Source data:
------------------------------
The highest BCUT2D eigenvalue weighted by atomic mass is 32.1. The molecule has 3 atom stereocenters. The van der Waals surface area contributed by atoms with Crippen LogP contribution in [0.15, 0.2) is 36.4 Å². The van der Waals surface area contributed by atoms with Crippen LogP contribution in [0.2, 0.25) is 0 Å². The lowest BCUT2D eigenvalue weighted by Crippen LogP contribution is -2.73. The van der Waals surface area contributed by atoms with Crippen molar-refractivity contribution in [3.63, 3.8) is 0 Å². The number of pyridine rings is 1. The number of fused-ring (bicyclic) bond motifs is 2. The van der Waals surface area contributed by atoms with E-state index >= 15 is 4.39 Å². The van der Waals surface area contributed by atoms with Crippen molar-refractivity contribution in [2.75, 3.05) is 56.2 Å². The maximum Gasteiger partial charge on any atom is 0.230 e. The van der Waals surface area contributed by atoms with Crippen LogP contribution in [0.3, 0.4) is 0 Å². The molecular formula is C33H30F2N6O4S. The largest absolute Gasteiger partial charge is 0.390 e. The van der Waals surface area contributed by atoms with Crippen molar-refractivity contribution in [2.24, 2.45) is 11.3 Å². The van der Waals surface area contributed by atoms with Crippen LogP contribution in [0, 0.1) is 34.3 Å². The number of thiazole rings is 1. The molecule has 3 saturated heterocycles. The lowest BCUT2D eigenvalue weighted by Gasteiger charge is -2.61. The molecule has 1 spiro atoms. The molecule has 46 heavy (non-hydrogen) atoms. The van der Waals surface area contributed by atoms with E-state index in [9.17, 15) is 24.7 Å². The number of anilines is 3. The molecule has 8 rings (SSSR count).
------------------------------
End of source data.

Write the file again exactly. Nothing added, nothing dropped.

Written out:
The highest BCUT2D eigenvalue weighted by atomic mass is 32.1. The molecule has 3 atom stereocenters. The van der Waals surface area contributed by atoms with Crippen LogP contribution in [0.15, 0.2) is 36.4 Å². The van der Waals surface area contributed by atoms with Crippen LogP contribution in [0.2, 0.25) is 0 Å². The lowest BCUT2D eigenvalue weighted by Crippen LogP contribution is -2.73. The van der Waals surface area contributed by atoms with Crippen molar-refractivity contribution in [3.63, 3.8) is 0 Å². The number of pyridine rings is 1. The number of fused-ring (bicyclic) bond motifs is 2. The van der Waals surface area contributed by atoms with E-state index >= 15 is 4.39 Å². The van der Waals surface area contributed by atoms with Crippen molar-refractivity contribution in [2.75, 3.05) is 56.2 Å². The maximum Gasteiger partial charge on any atom is 0.230 e. The van der Waals surface area contributed by atoms with Crippen LogP contribution in [0.3, 0.4) is 0 Å². The molecular formula is C33H30F2N6O4S. The largest absolute Gasteiger partial charge is 0.390 e. The van der Waals surface area contributed by atoms with Crippen molar-refractivity contribution in [2.24, 2.45) is 11.3 Å². The van der Waals surface area contributed by atoms with Crippen LogP contribution in [0, 0.1) is 34.3 Å². The number of thiazole rings is 1. The molecule has 3 saturated heterocycles. The lowest BCUT2D eigenvalue weighted by Gasteiger charge is -2.61. The molecule has 1 spiro atoms. The molecule has 46 heavy (non-hydrogen) atoms. The van der Waals surface area contributed by atoms with E-state index in [9.17, 15) is 24.7 Å². The number of anilines is 3. The molecule has 8 rings (SSSR count).